27 Burst results for "JUD"

"jud" Discussed on Good Life Project

Good Life Project

05:21 min | Last month

"jud" Discussed on Good Life Project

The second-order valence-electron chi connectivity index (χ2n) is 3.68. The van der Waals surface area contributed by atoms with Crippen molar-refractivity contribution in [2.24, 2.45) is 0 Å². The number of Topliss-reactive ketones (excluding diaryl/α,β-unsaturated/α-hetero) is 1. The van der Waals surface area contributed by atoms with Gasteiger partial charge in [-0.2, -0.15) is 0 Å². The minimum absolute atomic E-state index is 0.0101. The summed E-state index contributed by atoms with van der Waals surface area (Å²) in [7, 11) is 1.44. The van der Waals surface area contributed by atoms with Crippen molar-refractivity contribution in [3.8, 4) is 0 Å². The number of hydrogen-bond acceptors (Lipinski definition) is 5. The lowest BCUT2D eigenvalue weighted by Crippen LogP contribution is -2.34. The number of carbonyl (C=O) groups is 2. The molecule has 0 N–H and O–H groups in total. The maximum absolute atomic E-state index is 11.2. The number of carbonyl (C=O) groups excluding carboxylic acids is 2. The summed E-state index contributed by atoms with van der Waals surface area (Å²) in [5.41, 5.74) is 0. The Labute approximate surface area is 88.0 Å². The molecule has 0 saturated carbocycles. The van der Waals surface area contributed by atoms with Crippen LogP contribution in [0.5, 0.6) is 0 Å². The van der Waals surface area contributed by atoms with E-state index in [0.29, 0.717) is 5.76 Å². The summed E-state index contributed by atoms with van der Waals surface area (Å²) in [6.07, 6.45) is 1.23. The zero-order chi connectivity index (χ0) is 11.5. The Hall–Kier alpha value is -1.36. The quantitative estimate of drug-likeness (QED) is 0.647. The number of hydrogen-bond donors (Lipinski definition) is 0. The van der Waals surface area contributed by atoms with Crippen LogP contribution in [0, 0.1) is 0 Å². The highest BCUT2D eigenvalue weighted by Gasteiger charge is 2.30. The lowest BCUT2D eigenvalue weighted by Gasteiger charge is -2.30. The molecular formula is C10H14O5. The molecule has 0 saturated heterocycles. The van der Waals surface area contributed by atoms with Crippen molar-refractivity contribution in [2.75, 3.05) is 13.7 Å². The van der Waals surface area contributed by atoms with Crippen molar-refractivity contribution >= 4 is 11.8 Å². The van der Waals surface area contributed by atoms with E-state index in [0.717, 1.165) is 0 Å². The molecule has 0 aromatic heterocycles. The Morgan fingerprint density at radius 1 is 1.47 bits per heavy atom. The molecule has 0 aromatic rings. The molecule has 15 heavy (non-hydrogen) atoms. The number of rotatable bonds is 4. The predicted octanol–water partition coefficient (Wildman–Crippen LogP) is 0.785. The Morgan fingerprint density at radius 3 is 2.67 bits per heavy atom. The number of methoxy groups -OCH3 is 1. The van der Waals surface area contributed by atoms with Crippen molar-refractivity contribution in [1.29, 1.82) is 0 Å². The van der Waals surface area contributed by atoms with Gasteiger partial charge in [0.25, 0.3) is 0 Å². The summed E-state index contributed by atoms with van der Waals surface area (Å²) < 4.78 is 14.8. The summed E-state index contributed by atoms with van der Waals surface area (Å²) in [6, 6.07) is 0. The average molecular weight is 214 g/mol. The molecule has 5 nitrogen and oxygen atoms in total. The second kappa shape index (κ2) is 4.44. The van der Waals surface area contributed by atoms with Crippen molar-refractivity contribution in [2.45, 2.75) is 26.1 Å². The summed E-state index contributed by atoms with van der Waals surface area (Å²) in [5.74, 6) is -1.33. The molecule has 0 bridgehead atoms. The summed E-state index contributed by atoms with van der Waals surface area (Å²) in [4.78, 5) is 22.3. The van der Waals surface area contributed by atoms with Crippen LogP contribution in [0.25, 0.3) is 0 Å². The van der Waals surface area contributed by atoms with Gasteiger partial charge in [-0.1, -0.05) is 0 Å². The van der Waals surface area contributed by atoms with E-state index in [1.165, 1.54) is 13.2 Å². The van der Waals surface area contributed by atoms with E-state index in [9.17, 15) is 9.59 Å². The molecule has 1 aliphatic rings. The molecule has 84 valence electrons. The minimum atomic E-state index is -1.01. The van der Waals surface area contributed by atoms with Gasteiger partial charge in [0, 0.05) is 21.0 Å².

"And that drops us into this space of as you described curiosity, where now we can kind of inquire into it a little bit. Under that context, you also, you write about, and I know it's part of your work. This acronym that again was familiar with originally from a Buddhist teacher Tara brach and it's a shorthand the acronym is rain. So it was interesting to see you bringing it in in the context in a very specific way in the work you're doing. Walk us through sort of what those letters stand for. And how it actually really plays into the curiosity and reinterpreting process. Yes. So first off, a shout out to Tara because she makes these practices so accessible for so many people. So she is certainly adding light into the world. In a much needed way. So this rain practice is this acronym. I think I was actually Michelle McDonald, who had first come up with it and then Tara has done a great job of helping people learn about it. Our stunts for recognize. If we're lost, we can't, we're not aware. So the first step is that moment of recognition. Like we've been talking about gold star boom. I'm aware. Oh, okay. And it could be a craving. It could be worry. It could be anything, right? Whatever we're lost in, we're aware. The second step that a stands for allowing or accepting where if we notice something and we're like, oh, my mind wandered. We kind of want to push it away. We don't want to face it. You know, we run away, or we push it away. What we resist persist, right? So here, instead of pushing something away, we invited in, oh, well, here it is. Can I just allow it to be here as compared to pushing it away? Already, there's less energy needed, right? Because it's like we're not resisting. That I stands for investigate, and this is where curiosity comes in. So if we recognize, let's use a craving as an example. I've craving for food. I recognize that craving, okay, here's the scraping instead of saying I want to ignore, get rid of this. Oh, what does this craving feel like in my body? That I stands for that investigation where we're starting to get curious about what that craving feels like in our body. And then N sitara originally talked about non identification where we're seeing that it is not me. Like a thought, I have a thought it's not me. That can be challenging for people who are first learning these practices. So I brought this together with a practice from a Burmese teacher, mossy said I was the first one that popularized this noting practice where you basically note physical sensations thoughts, sounds, smells, tastes, just basically note whatever's in your experience. And that noting practice is a really helpful way to help us gain perspective. It's in physics, they call this observer effect when you're observing something, you're likely to affect the result. And in psychology, I think the same is true. When we observe a thought we're less likely to be identified with that thought. So the end happened to be the same end. So I was like, okay, great. Let's use noting instead of non identification. So we can really keep it on the pragmatic level. And so somebody is a craving, they can note, what does that craving feel like? Is it tightness? Is it tension? Is it burning? Is it heat? And as somebody notes, and they're having that perspective, they're less identified with it, and they can notice, oh, this can come and go, and I don't have to act on it, because it is not me. It is just physical sensations. And the more they inject the curiosity that I part of the practice, the more you're going to be like, huh, what's going to come next? You know, oh, what's next that's converted? Oh no, this craving, you know, when's it going to go away? So that's what The Rain practice is for and again, we use it as a core practice in all of our digital Therapeutics in our eat right now program. We got these gangbuster results. 40% reduction in craving related eating. And that rain practice is really a critical piece of that. Yeah, that makes a lot of sense to me. It's interesting reframe the sort of the non attachment versus noting. It's almost like, again, it's creating this kind of similar goal, but or similar sort of state, but maybe more accessible language to different people. You know, the last piece, the third element is for you and you referenced it earlier is kindness. I've seen you describe it as compassion or self compassion. We're not talking about being kind to other people when you're anxious. Not necessarily a bad thing, of course. But it's about ourselves. And that was interesting to me because I recently had a conversation with bessel van der kolk about trauma and what it does to us. And he said, one of the things that's so difficult to deal with is actually not the trauma itself. It's actually the shame. That people have around the trauma. Not necessarily around feeling there's any responsibility for the events that led to it, but they're inability. Their inability to integrate it to move through it to find a way back to life. And if you can't find a place to let that go, if you can't step into a place of self compassion, it becomes its persistently brutalizing experience. And it sounds like there's a similar context for anxiety here. Absolutely. Yes, absolutely. So think of.